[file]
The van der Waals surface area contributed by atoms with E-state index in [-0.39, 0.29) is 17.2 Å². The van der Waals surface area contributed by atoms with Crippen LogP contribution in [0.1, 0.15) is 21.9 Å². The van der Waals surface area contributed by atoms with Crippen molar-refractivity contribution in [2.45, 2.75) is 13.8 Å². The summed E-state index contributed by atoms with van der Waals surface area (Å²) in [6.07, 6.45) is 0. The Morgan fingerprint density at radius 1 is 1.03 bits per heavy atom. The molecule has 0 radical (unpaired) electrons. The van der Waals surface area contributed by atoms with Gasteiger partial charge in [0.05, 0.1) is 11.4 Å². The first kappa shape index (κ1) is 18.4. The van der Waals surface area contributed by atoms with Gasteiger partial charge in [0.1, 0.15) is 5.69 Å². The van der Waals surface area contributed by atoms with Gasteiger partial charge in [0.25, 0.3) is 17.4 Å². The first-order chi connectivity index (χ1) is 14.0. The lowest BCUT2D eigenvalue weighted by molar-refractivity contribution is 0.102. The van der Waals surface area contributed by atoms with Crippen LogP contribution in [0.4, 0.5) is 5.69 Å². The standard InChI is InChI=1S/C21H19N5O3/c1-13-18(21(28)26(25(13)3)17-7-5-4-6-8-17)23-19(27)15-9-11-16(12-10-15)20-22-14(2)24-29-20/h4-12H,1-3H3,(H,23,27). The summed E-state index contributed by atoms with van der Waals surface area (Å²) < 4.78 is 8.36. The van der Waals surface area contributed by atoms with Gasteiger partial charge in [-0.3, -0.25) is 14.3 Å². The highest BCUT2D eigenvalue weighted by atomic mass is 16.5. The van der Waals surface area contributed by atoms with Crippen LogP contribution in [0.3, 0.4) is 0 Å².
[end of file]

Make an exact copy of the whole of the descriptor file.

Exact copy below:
The van der Waals surface area contributed by atoms with E-state index in [-0.39, 0.29) is 17.2 Å². The van der Waals surface area contributed by atoms with Crippen LogP contribution in [0.1, 0.15) is 21.9 Å². The van der Waals surface area contributed by atoms with Crippen molar-refractivity contribution in [2.45, 2.75) is 13.8 Å². The summed E-state index contributed by atoms with van der Waals surface area (Å²) in [6.07, 6.45) is 0. The Morgan fingerprint density at radius 1 is 1.03 bits per heavy atom. The molecule has 0 radical (unpaired) electrons. The van der Waals surface area contributed by atoms with Gasteiger partial charge in [0.05, 0.1) is 11.4 Å². The first kappa shape index (κ1) is 18.4. The van der Waals surface area contributed by atoms with Gasteiger partial charge in [0.1, 0.15) is 5.69 Å². The van der Waals surface area contributed by atoms with Gasteiger partial charge in [0.25, 0.3) is 17.4 Å². The first-order chi connectivity index (χ1) is 14.0. The lowest BCUT2D eigenvalue weighted by molar-refractivity contribution is 0.102. The van der Waals surface area contributed by atoms with Crippen LogP contribution in [0.4, 0.5) is 5.69 Å². The standard InChI is InChI=1S/C21H19N5O3/c1-13-18(21(28)26(25(13)3)17-7-5-4-6-8-17)23-19(27)15-9-11-16(12-10-15)20-22-14(2)24-29-20/h4-12H,1-3H3,(H,23,27). The summed E-state index contributed by atoms with van der Waals surface area (Å²) < 4.78 is 8.36. The van der Waals surface area contributed by atoms with Gasteiger partial charge in [-0.3, -0.25) is 14.3 Å². The highest BCUT2D eigenvalue weighted by atomic mass is 16.5. The van der Waals surface area contributed by atoms with Crippen LogP contribution in [0.3, 0.4) is 0 Å².